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Rabin Defends Beatings Policy; Shamir Seems Behind Lethal Force

January 27, 1988
See Original Daily Bulletin From This Date

Defense Minister Yitzhak Rabin defended on Tuesday his policy of beating Palestinian demonstrators in the administered territories, but promised full investigations into reported excesses by soldiers.

“There shouldn’t be blows for the sake of blows,” Rabin stressed at briefing for military correspondents.

But Premier Yitzhak Shamir, addressing a Herut Party meeting Monday night, took a much tougher line, declaring “Our task now is to. . . put the fear of death into the Arabs of the territories.” He seemed to favor the use of lethal force as a deterrent.

Rabin has been the prime target of criticism since he announced a week ago that the Israel Defense Force has been ordered to pursue and vigorously beat rioters and stone-throwers. Meanwhile, the use of live ammunition has been severely restricted.

Rabin disclosed that the policy was introduced as early as Jan. 4 or 5, but that he refrained from announcing it until reporters specifically asked about it last week. He said he disclosed it because the public still believed that Arabs were being killed by live bullets.

The use of clubs has helped instill Palestinian fear of the IDF, which has thus regained its deterrent power in the territories, Rabin said.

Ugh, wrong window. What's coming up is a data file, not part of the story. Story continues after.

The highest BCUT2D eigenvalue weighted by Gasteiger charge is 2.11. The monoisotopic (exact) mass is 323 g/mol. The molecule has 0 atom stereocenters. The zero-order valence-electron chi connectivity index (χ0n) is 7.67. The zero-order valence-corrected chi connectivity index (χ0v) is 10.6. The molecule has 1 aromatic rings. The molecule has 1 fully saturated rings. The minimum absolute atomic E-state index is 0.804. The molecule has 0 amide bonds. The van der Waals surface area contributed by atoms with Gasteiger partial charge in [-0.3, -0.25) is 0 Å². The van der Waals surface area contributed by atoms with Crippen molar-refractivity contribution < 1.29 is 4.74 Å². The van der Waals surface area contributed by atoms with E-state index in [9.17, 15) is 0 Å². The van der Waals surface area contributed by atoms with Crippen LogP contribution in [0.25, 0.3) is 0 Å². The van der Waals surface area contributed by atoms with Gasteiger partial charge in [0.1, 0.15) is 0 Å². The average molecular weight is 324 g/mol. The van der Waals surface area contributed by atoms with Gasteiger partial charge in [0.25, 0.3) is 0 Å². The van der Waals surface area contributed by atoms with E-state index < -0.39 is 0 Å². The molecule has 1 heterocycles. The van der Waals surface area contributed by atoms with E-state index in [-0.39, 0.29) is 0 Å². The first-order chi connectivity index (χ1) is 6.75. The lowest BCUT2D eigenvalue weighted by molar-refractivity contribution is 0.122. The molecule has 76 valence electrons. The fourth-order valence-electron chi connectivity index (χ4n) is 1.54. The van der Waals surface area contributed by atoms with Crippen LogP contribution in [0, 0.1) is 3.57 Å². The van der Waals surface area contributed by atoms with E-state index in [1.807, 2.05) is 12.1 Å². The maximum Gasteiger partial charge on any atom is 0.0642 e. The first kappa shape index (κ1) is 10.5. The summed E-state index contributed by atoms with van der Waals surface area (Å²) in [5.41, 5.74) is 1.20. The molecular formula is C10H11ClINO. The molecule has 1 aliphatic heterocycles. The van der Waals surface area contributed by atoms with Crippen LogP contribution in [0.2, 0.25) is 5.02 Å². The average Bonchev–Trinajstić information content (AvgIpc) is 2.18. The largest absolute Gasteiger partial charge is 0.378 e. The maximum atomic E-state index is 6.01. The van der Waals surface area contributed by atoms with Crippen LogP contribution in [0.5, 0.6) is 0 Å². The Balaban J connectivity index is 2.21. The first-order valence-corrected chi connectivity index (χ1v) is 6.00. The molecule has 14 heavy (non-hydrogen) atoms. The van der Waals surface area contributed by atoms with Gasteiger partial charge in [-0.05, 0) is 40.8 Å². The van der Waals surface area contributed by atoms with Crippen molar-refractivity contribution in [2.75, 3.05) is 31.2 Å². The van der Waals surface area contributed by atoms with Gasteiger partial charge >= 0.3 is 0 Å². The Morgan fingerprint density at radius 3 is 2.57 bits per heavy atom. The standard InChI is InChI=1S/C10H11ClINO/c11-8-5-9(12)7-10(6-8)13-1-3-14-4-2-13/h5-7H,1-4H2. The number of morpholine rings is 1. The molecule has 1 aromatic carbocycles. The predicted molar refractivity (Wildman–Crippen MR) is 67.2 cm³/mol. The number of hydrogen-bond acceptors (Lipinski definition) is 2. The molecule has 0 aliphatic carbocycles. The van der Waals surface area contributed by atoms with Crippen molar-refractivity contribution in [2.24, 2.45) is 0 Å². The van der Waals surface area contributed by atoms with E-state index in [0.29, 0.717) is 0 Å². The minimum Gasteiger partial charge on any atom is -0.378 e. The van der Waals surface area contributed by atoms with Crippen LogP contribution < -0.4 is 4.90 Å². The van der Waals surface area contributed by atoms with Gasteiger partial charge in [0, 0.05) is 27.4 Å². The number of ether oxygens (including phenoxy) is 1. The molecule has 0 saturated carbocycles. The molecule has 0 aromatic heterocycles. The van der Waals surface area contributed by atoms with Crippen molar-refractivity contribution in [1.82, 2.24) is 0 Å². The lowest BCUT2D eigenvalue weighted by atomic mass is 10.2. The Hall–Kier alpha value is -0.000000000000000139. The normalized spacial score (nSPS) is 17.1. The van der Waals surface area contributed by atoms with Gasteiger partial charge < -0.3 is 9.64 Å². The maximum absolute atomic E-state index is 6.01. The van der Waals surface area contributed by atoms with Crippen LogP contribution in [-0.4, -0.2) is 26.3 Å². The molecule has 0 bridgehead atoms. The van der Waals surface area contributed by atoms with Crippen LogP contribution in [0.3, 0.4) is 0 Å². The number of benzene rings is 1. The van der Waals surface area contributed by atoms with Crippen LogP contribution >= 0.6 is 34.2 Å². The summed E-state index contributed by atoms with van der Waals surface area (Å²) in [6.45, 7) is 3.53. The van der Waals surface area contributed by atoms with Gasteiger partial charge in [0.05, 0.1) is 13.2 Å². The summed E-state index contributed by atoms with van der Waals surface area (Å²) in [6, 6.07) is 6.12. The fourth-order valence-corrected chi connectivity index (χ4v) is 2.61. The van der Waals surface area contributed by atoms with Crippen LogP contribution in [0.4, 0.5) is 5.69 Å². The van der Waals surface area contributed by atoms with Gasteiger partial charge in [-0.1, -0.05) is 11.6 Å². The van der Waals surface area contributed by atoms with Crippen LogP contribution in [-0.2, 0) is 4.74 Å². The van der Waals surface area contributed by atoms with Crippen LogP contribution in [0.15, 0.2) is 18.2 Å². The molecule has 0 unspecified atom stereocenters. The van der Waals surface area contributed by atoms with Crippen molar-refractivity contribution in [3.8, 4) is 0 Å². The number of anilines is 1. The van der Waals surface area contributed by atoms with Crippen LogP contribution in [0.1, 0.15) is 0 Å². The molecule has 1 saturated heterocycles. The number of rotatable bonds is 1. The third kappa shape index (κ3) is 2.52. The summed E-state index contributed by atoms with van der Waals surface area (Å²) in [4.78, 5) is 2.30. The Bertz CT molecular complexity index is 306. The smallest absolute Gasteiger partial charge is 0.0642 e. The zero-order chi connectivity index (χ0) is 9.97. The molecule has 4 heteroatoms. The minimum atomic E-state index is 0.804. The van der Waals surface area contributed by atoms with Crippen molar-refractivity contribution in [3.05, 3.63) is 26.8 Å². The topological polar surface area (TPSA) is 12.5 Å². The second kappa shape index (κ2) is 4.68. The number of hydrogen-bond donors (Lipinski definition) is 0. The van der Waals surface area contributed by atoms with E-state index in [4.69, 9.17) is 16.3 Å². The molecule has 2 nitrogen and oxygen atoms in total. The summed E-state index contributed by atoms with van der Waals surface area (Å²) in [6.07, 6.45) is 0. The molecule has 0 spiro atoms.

Clarifying the policy, he said it calls for “force, including beatings, only while violent action is going on.” These measures are used in “hot pursuit,” but should stop once the perpetrator has been subdued, he said.

Force should not be used when entering homes to make arrests unless the soldiers meet with resistance, Rabin said, adding that soldiers also must not use force to make striking Arab merchants reopen their shops.

He referred to media accounts of detainees and innocent people being beaten as “exceptions.” He admitted that some soldiers were too zealous when given license to beat Arabs, but said others suffered deep “distress.”

But Rabin said he was concerned by the “exceptions” and has ordered Gen. Amram Mitzna, commander of the troops in the West Bank, to investigate media accounts such as that in the Jerusalem Post Monday of “pools of blood” seen in a vacant lot in Ramallah where soldiers reportedly had bludgeoned Palestinians.

Nevertheless, Rabin rejected the widespread criticism of his policy abroad. he said that the world first insisted that Israel must use non-lethal means to disperse rioters and is now protesting those very methods.

“They will always complain unless Israel speaks to the demonstrators nicely, over a cup of coffee perhaps,” Rabin observed.

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